Journalism Master's Degree

Journalism master's degree programs exist for both experienced and novice reporters. Learn about the types of programs available, sample course topics and how you can gain practical experience through internships. Schools offering Journalism degrees can also be found in these popular choices.

What Kind of Journalism Master's Degree Programs Are Available?

You can find master's degree programs in journalism geared towards both working journalists and those who wish to become journalists. While each school designs its programs differently, you can find both Master of Science (M.S.) and Master of Arts (M.A.) programs. If you need to learn basic reporting, interviewing and writing techniques, an M.S. in Journalism program gives you those skills through intensive classroom and field work. An M.A. in Journalism program is typically geared towards experienced journalists who wish to learn how to report on a particular topic in an educated, thoughtful and nuanced manner.

If you need a flexible schedule, there are some opportunities for earning your master's degree in journalism through an online program. Additionally, some campus-based programs offer flexible schedules and limited online course options. Programs may be designed to take as little as nine months to complete, while others allow you up to five years to complete the requirements. Depending on your previous education, you may need to complete some prerequisite courses prior to beginning your master's degree program.

Program TypesM.S., M.A. and online programs are available
Common CoursesInvestigative journalism, community reporting, writing style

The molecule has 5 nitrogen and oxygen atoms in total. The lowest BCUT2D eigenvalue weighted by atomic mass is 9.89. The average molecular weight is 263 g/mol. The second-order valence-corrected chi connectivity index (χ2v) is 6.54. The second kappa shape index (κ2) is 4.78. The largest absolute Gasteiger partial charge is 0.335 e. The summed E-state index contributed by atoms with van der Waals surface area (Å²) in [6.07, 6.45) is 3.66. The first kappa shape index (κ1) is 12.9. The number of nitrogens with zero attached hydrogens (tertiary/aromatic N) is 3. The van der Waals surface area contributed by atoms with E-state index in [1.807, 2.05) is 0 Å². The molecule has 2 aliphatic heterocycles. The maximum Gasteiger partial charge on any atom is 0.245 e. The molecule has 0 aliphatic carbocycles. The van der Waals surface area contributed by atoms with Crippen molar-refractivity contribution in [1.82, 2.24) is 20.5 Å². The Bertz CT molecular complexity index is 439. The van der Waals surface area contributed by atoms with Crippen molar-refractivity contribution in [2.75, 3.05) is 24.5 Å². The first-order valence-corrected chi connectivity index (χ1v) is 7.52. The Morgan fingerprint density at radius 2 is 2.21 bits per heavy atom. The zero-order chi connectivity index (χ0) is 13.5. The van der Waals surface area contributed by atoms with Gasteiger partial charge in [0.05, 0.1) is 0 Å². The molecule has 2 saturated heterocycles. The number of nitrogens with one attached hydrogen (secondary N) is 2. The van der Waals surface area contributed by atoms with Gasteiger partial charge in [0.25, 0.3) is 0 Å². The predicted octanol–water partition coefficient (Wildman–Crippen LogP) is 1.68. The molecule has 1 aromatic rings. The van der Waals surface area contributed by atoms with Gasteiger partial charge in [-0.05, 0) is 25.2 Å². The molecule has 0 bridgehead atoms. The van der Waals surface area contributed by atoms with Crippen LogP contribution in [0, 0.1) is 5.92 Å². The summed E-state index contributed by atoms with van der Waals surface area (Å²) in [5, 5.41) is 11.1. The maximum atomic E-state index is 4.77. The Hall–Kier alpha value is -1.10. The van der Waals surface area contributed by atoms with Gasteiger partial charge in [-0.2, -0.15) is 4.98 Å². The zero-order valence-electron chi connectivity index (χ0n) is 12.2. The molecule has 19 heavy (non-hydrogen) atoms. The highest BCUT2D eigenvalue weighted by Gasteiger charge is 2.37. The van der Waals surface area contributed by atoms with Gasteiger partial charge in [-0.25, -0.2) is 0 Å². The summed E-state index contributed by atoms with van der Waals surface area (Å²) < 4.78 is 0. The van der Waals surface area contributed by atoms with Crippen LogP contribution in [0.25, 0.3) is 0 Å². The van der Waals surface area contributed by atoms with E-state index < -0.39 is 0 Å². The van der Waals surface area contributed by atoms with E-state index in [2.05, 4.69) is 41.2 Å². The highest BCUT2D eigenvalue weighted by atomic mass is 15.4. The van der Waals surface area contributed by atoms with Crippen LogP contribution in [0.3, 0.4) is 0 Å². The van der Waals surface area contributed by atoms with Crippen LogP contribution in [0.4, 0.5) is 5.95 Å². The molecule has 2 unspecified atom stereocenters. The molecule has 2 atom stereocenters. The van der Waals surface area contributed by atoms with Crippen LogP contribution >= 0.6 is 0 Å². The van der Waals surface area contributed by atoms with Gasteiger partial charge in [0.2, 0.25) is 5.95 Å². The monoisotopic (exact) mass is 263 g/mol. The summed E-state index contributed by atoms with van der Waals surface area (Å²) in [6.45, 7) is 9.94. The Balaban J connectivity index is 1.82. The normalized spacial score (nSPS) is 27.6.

Additional RequirementsStudent project or thesis
Internship OptionsVarious options include newspapers, TV stations, radio stations and magazines

What Courses Will I Take?

If you're just entering the journalism field, your courses focus mostly on the skills necessary to work for newspapers, magazines, broadcasters or new media outlets. You gain a deep understanding of writing styles, interview methods and research techniques. You may also learn how to write a lead, develop an article and identify stories. Other courses cover investigative journalism, reporting on government meetings and covering community events.

Experienced journalists seeking a master's degree can often specialize in a particular subject area, such as health, art, business or political writing. Coursework is designed to give you a cultural perspective and expertise in the area you wish to work. You might be able to take courses that teach you how to report on architecture, education, film, sports or the environment. Additionally, some programs may allow you to focus on print, photo or digital journalism.

Journalism master's degree programs typically also require an in-depth student project or a thesis. This usually involves investigating and writing a lengthy story. Often, you're able to work closely with an advisor to help shape your piece and guide your research.

What Kinds of Internships Are Available?

Master's degree programs in journalism often include some hands-on learning through internships or required in-depth investigative pieces. Internships vary according to your interests, but you can often choose from opportunities at newspapers, wire agencies, websites, radio stations, TV stations, magazines and other organizations. Additionally, some journalism schools operate news services that allow you to spend time working on stories and investigations, giving you experience with deadlines and real news operations.

To continue researching, browse degree options below for course curriculum, prerequisites and financial aid information. Or, learn more about the subject by reading the related articles below:

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